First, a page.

Friday, June 29, 2007
A billion thanks to Ambassador Rowe, the United States Ambassador to the Solomon Islands, for recommending Ann Miller Morin's book An Oral Hisotry of American Women Ambassadors.
Also worthy of note, I attended a performance and a master dance class with Urban Bush Women and Jant-Bi. The experience was extraordinary. Urban Bush Woman dancer Nora Chipaumire, herself an exile from Zimbabwe, will be a MANCC artist-in-residence this coming school year, one of MANCC's administrative staff thought there might be room for her and I to collaborate. We'll see if it happens naturally.
I am forever grateful to the ambassadors who have sent me letters for my project. I realize that they have hectic schedules. Thanks again.
More soon on Ann Miller Morin's book...
Wednesday, June 13, 2007
After having professors insist that I not go to a small town for fear that I was committing art career suicide, I found it comforting to find praise for Flyover, a blog that collectively covers strong small town art scenes. The site led me to Jennifer Smith's coverage of the Wisconsin Triennial and commentary on the work of Stephanie Liner. With my own tendency to combining women's bodies and domestic objects, the work appealed to my sensibilities. Check out her website at www.stephanieliner.com.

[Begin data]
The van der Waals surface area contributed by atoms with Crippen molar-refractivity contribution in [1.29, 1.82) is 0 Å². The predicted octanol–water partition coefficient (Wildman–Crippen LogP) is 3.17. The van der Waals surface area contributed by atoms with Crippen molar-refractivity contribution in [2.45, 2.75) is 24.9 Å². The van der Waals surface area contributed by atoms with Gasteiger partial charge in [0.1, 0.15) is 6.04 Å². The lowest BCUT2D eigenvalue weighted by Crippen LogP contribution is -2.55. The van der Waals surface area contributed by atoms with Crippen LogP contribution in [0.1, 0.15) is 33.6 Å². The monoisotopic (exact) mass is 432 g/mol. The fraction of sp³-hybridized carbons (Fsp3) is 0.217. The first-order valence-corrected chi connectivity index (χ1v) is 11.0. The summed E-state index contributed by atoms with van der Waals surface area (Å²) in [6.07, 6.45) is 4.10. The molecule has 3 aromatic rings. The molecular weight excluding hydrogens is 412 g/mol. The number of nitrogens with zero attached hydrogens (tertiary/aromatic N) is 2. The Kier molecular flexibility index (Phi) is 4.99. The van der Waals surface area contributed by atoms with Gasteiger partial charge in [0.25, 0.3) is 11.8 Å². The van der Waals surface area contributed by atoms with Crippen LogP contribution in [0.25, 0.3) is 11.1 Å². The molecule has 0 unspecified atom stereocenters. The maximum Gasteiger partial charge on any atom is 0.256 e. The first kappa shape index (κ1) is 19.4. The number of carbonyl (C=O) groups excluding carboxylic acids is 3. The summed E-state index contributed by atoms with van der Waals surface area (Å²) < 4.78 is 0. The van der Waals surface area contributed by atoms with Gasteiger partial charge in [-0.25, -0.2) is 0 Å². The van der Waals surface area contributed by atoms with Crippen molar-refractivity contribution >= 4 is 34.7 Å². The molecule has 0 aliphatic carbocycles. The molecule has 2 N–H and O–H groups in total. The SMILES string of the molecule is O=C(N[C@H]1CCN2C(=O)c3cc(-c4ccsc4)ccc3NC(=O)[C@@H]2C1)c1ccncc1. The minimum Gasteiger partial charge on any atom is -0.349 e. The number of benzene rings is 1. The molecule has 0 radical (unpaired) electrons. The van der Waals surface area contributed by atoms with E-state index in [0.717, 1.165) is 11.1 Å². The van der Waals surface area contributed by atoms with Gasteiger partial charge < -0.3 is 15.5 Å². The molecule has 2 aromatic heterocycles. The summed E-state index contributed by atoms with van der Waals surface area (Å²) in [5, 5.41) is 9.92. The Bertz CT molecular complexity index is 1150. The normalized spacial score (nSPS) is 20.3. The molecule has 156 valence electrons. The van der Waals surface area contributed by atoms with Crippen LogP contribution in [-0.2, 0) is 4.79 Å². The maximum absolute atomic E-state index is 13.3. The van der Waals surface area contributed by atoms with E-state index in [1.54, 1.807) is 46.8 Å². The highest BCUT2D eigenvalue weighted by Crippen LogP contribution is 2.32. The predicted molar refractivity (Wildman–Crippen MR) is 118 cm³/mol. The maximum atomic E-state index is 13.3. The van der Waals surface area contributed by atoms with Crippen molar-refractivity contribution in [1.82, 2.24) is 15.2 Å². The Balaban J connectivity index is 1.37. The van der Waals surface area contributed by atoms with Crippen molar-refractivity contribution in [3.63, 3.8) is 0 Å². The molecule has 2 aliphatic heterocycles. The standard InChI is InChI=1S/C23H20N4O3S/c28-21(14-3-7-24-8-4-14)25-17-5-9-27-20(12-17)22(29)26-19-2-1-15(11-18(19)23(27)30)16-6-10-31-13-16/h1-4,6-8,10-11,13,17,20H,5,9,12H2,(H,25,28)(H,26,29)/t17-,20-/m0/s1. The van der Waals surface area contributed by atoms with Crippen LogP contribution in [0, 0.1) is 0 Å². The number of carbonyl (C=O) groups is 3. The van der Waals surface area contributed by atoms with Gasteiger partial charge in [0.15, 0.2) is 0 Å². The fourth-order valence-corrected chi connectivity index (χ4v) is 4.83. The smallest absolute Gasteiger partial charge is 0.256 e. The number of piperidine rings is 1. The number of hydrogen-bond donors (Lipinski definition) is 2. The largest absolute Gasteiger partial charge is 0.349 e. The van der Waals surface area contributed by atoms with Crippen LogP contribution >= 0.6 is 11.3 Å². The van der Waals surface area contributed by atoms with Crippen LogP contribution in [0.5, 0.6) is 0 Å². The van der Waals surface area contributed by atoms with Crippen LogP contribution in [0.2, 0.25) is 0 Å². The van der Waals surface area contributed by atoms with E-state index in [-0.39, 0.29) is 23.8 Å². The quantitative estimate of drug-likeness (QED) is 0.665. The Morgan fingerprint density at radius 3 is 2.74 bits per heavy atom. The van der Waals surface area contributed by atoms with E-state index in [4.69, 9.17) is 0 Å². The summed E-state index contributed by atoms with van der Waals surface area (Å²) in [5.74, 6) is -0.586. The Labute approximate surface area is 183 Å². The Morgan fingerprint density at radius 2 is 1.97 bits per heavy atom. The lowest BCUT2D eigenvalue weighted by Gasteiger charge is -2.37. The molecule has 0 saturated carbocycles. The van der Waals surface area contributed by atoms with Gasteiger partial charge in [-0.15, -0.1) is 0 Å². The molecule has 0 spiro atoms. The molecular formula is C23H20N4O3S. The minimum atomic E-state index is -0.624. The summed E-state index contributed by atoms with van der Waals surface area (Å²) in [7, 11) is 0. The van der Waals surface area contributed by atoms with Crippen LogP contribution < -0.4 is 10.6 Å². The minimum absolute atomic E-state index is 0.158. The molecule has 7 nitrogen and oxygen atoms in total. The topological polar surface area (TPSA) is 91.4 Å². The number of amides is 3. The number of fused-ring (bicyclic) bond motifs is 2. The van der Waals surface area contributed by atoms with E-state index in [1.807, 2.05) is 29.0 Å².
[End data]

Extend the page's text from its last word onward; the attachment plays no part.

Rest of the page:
Tuesday, June 12, 2007
Now reading bell hooks' book Art on My Mind: Visual Politics. In a chapter, titled "Women Artitsts: The Creative Process," she writes about the need for a room of one's own (see also Virginia Woolf's 1929 extended essay). I flashback to my days overseas: with the excitement of travel and the desire to take advantage of the experience, I made little time for reflection. my Female Expat Project was originally created to encourage expatriated women to do so. From hooks' chapter:
I think often and deeply about women and work, about what it means to have the luxury of time-time spent collecting one's thoughts, time to work undisturbed. This time is space for contemplation and reverie. It enhances our capacity to create. Work for women artists is never just the moment when we write, or do other art, like painting, photography, paste-up, or mixed media. In the fullest sense, it is also the time spent in contemplation and preparation. This solitary space is sometimes a place where dreams and visions enter and sometimes a place where nothing happens. Yet it is as necessary to active work as water is to growing things.
Sunday, June 10, 2007
I just finished Jill Ker Conway's memoir True North, and after my first year of full-time university teaching, it was the perfect summer read. Particularly refreshing were moments when Conway finds a core group of female friends at Harvard or later when she realizes what an important role model she became when she took lead administrative roles. I'd recommend True North to anyone.